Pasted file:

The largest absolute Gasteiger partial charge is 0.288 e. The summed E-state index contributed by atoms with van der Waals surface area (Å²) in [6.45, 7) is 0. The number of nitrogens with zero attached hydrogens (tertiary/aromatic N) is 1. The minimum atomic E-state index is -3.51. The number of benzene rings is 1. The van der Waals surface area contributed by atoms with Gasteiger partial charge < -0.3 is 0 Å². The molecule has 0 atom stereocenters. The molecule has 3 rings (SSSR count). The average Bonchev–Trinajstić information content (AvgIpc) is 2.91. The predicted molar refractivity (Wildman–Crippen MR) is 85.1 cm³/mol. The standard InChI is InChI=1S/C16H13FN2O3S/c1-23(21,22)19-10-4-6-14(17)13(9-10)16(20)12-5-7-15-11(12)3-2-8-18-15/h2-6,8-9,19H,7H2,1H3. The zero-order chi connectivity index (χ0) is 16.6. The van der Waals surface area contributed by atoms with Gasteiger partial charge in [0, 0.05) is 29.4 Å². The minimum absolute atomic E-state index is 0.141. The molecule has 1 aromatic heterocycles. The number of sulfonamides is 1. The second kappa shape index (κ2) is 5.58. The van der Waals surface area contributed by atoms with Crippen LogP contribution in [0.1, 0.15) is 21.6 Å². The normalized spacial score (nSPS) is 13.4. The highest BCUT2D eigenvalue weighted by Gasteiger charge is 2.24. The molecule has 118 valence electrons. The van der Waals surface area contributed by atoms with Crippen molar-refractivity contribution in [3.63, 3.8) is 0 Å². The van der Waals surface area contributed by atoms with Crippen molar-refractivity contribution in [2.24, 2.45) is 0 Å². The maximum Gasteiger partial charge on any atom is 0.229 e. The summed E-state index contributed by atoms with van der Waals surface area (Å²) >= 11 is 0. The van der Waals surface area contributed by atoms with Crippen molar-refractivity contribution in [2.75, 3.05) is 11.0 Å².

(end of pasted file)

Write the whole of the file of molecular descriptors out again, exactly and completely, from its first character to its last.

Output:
The largest absolute Gasteiger partial charge is 0.288 e. The summed E-state index contributed by atoms with van der Waals surface area (Å²) in [6.45, 7) is 0. The number of nitrogens with zero attached hydrogens (tertiary/aromatic N) is 1. The minimum atomic E-state index is -3.51. The number of benzene rings is 1. The van der Waals surface area contributed by atoms with Gasteiger partial charge < -0.3 is 0 Å². The molecule has 0 atom stereocenters. The molecule has 3 rings (SSSR count). The average Bonchev–Trinajstić information content (AvgIpc) is 2.91. The predicted molar refractivity (Wildman–Crippen MR) is 85.1 cm³/mol. The standard InChI is InChI=1S/C16H13FN2O3S/c1-23(21,22)19-10-4-6-14(17)13(9-10)16(20)12-5-7-15-11(12)3-2-8-18-15/h2-6,8-9,19H,7H2,1H3. The zero-order chi connectivity index (χ0) is 16.6. The van der Waals surface area contributed by atoms with Gasteiger partial charge in [0, 0.05) is 29.4 Å². The minimum absolute atomic E-state index is 0.141. The molecule has 1 aromatic heterocycles. The number of sulfonamides is 1. The second kappa shape index (κ2) is 5.58. The van der Waals surface area contributed by atoms with Crippen LogP contribution in [0.1, 0.15) is 21.6 Å². The normalized spacial score (nSPS) is 13.4. The highest BCUT2D eigenvalue weighted by Gasteiger charge is 2.24. The molecule has 118 valence electrons. The van der Waals surface area contributed by atoms with Crippen molar-refractivity contribution in [3.63, 3.8) is 0 Å². The van der Waals surface area contributed by atoms with Crippen molar-refractivity contribution in [2.24, 2.45) is 0 Å². The maximum Gasteiger partial charge on any atom is 0.229 e. The summed E-state index contributed by atoms with van der Waals surface area (Å²) >= 11 is 0. The van der Waals surface area contributed by atoms with Crippen molar-refractivity contribution in [2.75, 3.05) is 11.0 Å².